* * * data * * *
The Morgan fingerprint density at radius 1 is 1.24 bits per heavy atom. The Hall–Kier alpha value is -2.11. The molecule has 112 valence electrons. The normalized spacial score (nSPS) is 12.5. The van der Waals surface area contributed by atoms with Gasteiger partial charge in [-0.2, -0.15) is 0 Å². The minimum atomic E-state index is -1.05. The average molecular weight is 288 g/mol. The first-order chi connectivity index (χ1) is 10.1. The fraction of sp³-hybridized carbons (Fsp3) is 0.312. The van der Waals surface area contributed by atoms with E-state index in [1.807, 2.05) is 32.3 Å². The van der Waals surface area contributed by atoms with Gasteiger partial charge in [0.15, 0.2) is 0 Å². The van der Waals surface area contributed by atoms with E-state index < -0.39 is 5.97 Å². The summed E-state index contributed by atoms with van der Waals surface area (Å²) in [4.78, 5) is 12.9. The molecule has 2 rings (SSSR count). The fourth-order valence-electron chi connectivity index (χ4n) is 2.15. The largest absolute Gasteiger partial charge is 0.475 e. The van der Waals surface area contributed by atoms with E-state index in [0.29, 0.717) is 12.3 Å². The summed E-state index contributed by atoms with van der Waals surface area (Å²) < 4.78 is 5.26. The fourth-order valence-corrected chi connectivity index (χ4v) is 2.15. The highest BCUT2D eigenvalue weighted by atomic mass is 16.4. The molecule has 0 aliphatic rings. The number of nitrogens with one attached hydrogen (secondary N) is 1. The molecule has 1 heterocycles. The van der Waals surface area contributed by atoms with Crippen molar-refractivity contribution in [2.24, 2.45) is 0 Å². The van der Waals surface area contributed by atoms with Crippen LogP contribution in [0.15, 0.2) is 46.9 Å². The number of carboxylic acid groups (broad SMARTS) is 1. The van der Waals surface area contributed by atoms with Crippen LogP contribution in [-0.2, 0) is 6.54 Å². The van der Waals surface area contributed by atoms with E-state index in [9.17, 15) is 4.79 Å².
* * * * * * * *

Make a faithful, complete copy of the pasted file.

The Morgan fingerprint density at radius 1 is 1.24 bits per heavy atom. The Hall–Kier alpha value is -2.11. The molecule has 112 valence electrons. The normalized spacial score (nSPS) is 12.5. The van der Waals surface area contributed by atoms with Gasteiger partial charge in [-0.2, -0.15) is 0 Å². The minimum atomic E-state index is -1.05. The average molecular weight is 288 g/mol. The first-order chi connectivity index (χ1) is 10.1. The fraction of sp³-hybridized carbons (Fsp3) is 0.312. The van der Waals surface area contributed by atoms with E-state index in [1.807, 2.05) is 32.3 Å². The van der Waals surface area contributed by atoms with Gasteiger partial charge in [0.15, 0.2) is 0 Å². The van der Waals surface area contributed by atoms with E-state index < -0.39 is 5.97 Å². The summed E-state index contributed by atoms with van der Waals surface area (Å²) in [4.78, 5) is 12.9. The molecule has 2 rings (SSSR count). The fourth-order valence-electron chi connectivity index (χ4n) is 2.15. The largest absolute Gasteiger partial charge is 0.475 e. The van der Waals surface area contributed by atoms with E-state index in [0.29, 0.717) is 12.3 Å². The summed E-state index contributed by atoms with van der Waals surface area (Å²) < 4.78 is 5.26. The fourth-order valence-corrected chi connectivity index (χ4v) is 2.15. The highest BCUT2D eigenvalue weighted by atomic mass is 16.4. The molecule has 0 aliphatic rings. The number of nitrogens with one attached hydrogen (secondary N) is 1. The molecule has 1 heterocycles. The van der Waals surface area contributed by atoms with Crippen molar-refractivity contribution in [2.24, 2.45) is 0 Å². The van der Waals surface area contributed by atoms with Crippen LogP contribution in [0.15, 0.2) is 46.9 Å². The number of carboxylic acid groups (broad SMARTS) is 1. The van der Waals surface area contributed by atoms with Crippen LogP contribution in [-0.2, 0) is 6.54 Å². The van der Waals surface area contributed by atoms with E-state index in [9.17, 15) is 4.79 Å².